Restaurant review: Indochine, Christchurch

Moving to a new city in a new country is not exactly the time for extravagant dinners à deux. When you’re looking for work and trying to scrape the money together to rent and furnish a flat, it seems like wanton extravagance to splash out on sumptuous meals – unless, of course, your Bibliofemme friends club together to give you and your Boyfriend a voucher for a night of cocktails and food at Christchurch’s Indochine on Cambridge Terrace. What better way to introduce yourself to a new city than with a meal in a restaurant you’ve never heard of?

First impressions were good – the elegant décor has a strong Eastern influence with black lacquered screens cutting the room into cosy, low-lit sections. The fact that our first cocktails took a while to arrive didn’t start the night off on the best footing but this minor annoyance was quickly assuaged by the quality of the drinks. Indochine prides itself on its cocktail menu and there’s plenty of choice here for the connoisseur. Even though we couldn’t quite identify the contents of the Boyfriend’s Mai Tai (other than rum), it had a kick like a mule and my Tropical Fizz wasn’t much lighter so the alcohol, coupled with hunger, meant that a good mood prevailed ever before we set eyes on the food menu.

Indochine has an eclectic take on East-West fusion cooking with Dim Sum openers moving confidently from Grilled Fish Cakes with Cucumber Relish to Crunchy Oregano Chicken and a menu that incorporates French techniques and Chinese ingredients. The restaurant is peopled by friendly and mostly efficient staff who helpfully explain the menu after seeing your bewildered looks. It’s not as complicated as it seems at first glance, however, once it is explained that starters and mains are distinguished by price rather than classification.

Seated in a private little alcove, it took us more than a little while to decide what to eat but finally we ended up with the waitress-recommended Sung Choi Bao of Pork to open the food section of the evening. Richly savoury pork mince, cooked with mushrooms and little slices of Chinese sausage, was served with lettuce leaves on the side for scooping and wrapping. The fresh, crunchy lettuce contrasted perfectly with the tasty filling and, like all great starters, it tantalised without being too filling, stimulating our appetites for the feast to follow. As the cocktails had quickly disappeared, we accompanied our starter with a bottle of Huia Vineyard Gewurztraminer which was pungent and strong enough to stand up against all the spices and strong flavours of our meal.

The Boyfriend’s main course – Seared Tuna Steak with Eschallot Relish and Chilli – looked gorgeous but I only got a small taste of his beautifully cooked and Asian flavoured tuna as I was struggling with own dish of Grilled Teriyaki Marinated Ribeye Steak with Scallops. It’s not that it wasn’t delicious, but after living on camping food for the previous month I was a little daunted when I saw the large portion of bloody steak landing in front of me. It looked like it had only had a limited relationship with any kind of heat and, although I do like my steak somewhat bloody, this did exacerbate the whole meatiness of the dish. I had not been asked how I would like it cooked – bloody, or not at all, I presume. Despite the fact that I was full at little more than halfway though, I had a good stab at it while the Boyfriend got occasional chunks landed on his plate. He wasn’t complaining, even if I did reserve the sweet, crunchy-soft deep-fried scallops that accompanied the dish for myself.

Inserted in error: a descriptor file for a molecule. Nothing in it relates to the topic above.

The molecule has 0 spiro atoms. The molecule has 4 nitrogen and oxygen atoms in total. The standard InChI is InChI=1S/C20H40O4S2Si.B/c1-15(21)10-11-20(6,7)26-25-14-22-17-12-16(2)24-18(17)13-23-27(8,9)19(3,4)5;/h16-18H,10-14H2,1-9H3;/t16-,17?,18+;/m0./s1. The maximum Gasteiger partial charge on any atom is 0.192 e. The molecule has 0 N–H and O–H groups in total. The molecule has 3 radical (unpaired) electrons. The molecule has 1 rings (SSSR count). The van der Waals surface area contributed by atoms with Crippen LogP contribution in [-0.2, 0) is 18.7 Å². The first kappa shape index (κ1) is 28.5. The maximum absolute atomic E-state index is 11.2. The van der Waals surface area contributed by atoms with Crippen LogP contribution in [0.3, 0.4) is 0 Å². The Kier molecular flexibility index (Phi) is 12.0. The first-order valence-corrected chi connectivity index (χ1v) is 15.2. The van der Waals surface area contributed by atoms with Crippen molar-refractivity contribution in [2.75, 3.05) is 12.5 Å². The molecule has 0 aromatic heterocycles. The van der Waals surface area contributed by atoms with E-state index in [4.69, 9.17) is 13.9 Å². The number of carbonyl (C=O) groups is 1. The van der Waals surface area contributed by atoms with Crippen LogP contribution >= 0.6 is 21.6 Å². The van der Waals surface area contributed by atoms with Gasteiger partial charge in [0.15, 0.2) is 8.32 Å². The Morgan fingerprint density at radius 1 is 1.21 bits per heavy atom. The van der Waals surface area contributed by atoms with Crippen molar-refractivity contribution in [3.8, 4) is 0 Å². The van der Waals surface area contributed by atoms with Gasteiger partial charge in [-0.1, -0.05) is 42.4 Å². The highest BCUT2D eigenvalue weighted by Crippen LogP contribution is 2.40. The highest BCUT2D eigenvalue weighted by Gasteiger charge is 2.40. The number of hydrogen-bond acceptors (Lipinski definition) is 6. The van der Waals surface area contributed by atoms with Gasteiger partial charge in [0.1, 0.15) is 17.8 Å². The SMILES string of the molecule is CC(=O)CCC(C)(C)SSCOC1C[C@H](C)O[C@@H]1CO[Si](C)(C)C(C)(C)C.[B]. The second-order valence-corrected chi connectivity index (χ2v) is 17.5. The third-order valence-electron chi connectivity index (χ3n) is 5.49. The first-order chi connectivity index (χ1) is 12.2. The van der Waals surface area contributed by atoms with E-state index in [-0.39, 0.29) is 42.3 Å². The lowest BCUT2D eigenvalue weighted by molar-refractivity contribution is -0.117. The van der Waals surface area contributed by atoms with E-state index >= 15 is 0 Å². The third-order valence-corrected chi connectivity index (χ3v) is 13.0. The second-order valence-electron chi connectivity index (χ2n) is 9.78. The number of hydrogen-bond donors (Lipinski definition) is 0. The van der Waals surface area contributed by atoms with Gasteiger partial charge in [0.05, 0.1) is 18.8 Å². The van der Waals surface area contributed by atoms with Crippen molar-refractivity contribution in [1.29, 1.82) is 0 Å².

By the time we got through the meat mountain, no one was in the mood for desert and even a Chocolate Tart with Vanilla Sauce could not tempt me. What did, though, was the desert cocktail list. The Boyfriend decided on the Raspberry Tart while I chose the Chocolate Martini – as long as I get my fix, I don’t care if it comes in solid or liquid form. I think I got the better deal this time as there was too much body in the Raspberry Tart, a judicious mixture of raspberries, ice cream and lime juice, while the bitter sweet Chocolate Martini was pure heaven in a glass.

Indochine is not an every week kind of place but it certainly hits the spot when you – or some friends – want to treat yourself. It’s the perfect setting for a romantic dinner for two or a slightly more boisterous Sex and the City type girly gathering. Just watch out for those cocktails…

The meal cost $169.50 for one shared dim sum, two main courses with a vegetable side dish, four cocktails and a bottle of wine and Indochine is situated at 209 Cambridge Terrace, Central City, Christchurch. Phone: 03 365 7323



Food writer. Broadcaster. Blogger. Author. Married to Eight Degrees Brewing. Member of the Irish Food Writers' Guild, founder of Irish Food Bloggers Association and co-author of Sláinte: The Complete Guide to Irish Craft Beer & Cider (New Island)

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